I don’t know why a very Tom Clancy-esque Cold War triller required poems but it was a creative decision we made. So we’ll have to live with that.

The book focused on a series of military subterfuges between the U.S. and Russia. And like all 13-year-old budding writers who wanted to make the book more exciting and cool, we added a twist at the end (spoiler alert: China got involved. And possibly North Korea).

Yep, we actually finished the book. We planned to write the sequel but didn’t go through with it as the 9/11 attacks had occurred. But that’s besides the point.

So my friend printed, bound, and laminated a bunch of copies before distributing them among our classmates. While he put my name down as co-writer on the cover, I have to say that he was the one who saw through this project. I was losing steam at the end. That’s why he’s now a neurosurgeon and I’m not.

The reception for the book was mostly polite enthusiasm. I don’t think our classmates were captivated by the story (it had a rather predictable plot and was full of stock characters), but they were definitely impressed that we wrote a book. So in their eyes, we were legit writers.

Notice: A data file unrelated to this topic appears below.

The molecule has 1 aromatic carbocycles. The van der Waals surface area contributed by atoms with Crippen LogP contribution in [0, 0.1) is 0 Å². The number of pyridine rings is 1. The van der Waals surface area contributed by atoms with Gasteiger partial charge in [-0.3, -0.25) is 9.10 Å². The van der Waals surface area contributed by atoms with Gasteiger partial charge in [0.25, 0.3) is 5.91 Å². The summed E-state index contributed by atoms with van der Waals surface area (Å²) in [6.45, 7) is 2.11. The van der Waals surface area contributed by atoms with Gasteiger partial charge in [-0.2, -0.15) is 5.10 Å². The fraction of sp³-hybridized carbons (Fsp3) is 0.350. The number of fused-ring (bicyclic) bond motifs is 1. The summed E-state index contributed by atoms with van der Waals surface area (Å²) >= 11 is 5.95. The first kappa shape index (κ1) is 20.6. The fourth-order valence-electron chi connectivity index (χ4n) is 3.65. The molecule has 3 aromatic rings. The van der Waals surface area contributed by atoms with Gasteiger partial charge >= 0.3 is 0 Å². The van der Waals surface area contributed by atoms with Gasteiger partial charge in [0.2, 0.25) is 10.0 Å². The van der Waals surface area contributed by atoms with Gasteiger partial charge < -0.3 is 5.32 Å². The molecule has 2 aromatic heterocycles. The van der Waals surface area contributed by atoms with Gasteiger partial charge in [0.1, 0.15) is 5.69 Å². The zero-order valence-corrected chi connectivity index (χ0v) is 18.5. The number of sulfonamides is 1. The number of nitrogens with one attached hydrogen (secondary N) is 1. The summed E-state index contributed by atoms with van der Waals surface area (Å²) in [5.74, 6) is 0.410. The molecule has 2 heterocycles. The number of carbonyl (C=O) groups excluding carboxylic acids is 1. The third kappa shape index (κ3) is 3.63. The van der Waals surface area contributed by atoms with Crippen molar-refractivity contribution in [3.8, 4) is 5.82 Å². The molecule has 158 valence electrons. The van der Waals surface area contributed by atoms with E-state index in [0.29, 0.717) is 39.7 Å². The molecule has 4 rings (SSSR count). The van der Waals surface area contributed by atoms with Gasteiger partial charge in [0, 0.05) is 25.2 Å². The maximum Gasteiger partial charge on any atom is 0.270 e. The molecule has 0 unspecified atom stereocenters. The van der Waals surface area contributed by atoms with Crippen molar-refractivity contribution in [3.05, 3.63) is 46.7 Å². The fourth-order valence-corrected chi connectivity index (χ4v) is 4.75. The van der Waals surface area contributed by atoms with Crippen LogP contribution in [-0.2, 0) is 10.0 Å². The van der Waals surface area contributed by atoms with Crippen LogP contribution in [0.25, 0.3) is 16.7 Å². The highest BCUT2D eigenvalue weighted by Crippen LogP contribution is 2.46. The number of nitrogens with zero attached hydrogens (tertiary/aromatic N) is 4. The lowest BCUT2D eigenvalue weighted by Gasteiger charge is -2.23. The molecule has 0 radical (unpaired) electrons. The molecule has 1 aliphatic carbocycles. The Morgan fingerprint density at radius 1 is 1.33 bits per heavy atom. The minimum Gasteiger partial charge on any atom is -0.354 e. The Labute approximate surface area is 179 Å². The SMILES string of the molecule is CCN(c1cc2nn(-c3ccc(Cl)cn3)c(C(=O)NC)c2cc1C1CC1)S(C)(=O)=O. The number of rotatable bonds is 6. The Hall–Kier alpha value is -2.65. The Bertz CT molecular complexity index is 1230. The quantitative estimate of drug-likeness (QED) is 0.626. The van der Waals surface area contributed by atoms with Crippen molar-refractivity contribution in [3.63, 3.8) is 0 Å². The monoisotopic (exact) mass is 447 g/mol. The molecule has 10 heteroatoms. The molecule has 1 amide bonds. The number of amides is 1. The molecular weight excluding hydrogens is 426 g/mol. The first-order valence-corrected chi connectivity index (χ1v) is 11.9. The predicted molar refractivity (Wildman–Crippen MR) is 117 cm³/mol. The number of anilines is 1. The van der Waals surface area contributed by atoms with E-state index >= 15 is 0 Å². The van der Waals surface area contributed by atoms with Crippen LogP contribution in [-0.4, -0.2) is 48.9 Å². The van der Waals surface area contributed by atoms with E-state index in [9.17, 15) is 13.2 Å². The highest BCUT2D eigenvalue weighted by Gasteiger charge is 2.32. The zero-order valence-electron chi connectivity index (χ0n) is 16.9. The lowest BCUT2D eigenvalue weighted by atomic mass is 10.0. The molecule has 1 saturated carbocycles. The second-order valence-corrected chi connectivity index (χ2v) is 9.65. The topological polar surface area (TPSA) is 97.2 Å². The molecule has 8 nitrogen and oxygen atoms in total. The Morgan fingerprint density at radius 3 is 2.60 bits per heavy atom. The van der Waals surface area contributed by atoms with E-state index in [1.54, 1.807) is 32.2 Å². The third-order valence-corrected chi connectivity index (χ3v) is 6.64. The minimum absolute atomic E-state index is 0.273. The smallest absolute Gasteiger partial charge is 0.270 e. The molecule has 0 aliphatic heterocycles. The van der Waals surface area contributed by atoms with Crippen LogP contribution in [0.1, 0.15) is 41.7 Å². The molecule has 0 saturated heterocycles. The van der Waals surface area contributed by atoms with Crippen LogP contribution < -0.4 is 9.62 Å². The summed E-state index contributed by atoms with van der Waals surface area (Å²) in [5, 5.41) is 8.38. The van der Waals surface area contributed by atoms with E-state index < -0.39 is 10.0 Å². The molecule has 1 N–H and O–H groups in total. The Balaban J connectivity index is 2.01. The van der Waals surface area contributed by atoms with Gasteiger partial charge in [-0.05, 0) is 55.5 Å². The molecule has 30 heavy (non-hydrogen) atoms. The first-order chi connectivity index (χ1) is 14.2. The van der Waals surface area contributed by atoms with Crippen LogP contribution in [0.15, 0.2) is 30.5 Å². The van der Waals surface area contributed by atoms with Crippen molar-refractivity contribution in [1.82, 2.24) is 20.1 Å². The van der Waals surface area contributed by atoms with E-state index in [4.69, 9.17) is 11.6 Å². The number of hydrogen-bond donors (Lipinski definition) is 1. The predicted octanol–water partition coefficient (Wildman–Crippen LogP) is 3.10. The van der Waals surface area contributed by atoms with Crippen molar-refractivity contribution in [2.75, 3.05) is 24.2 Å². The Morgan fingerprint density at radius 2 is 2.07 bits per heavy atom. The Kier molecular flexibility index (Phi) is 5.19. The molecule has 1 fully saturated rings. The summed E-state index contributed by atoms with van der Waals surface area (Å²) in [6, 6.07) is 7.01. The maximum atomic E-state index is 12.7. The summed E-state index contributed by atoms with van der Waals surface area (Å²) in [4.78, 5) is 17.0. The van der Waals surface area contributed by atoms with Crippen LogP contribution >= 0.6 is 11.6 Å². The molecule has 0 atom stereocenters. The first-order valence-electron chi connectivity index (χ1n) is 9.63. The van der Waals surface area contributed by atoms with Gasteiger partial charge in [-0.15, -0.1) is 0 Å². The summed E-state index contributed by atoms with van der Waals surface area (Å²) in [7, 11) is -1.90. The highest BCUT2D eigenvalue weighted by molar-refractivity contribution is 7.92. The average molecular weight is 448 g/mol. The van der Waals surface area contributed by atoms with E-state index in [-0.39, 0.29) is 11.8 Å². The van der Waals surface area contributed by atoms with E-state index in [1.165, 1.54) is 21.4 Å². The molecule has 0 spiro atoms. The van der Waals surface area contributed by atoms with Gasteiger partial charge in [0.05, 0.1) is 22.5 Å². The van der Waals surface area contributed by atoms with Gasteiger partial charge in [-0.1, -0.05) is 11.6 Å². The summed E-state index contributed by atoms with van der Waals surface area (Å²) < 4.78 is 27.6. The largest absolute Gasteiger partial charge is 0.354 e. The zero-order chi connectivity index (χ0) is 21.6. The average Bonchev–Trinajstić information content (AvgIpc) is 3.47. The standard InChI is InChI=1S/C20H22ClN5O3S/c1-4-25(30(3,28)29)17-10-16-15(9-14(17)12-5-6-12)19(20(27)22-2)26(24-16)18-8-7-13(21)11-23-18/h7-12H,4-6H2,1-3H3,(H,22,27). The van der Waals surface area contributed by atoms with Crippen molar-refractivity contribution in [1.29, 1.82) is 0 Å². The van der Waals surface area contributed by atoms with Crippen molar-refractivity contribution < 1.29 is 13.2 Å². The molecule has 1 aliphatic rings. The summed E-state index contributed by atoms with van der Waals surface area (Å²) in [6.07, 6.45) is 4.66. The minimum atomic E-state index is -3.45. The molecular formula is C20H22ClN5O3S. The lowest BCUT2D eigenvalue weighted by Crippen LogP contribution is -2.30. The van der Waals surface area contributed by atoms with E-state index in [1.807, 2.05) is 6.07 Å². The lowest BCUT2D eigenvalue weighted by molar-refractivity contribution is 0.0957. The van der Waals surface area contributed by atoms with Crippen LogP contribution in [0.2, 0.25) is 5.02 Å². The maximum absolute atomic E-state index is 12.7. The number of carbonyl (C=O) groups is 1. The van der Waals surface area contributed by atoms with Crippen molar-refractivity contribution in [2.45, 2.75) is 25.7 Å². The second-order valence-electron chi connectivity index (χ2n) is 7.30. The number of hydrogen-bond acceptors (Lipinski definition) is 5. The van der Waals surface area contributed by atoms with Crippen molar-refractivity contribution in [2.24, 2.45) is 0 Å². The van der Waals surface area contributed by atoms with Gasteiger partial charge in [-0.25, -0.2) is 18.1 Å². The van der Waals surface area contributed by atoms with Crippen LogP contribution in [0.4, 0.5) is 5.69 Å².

LEGIT.

And given my prior status as a ‘poet’, I was doubly legit.

DOUBLY LEGIT, I tell you.

And it was this very reputation that convinced a classmate to ‘hire’ me.

As an editor.

A legit one? I don’t know. But we’ll leave that judgement aside for now.

This classmate (whom we shall call ‘N’) approached me one morning during the homeroom period. He was working on a book and needed my reputable ‘skills’. Awesome, I said, another co-writer status.

But N shook his head. He didn’t want me to be the co-writer. He had finished the book (the first draft to be exact). What he wanted was my ‘skills’ to make it as awesome as possible.

Oh, so an editor then.

N was confused and asked what an editor was.

I told him it was someone who edits or make changes to a book.

Horror crept upon N’s face as he unconsciously inched away from me. No, no, no, he didn’t want any changes, he just wanted the book to be as awesome as possible.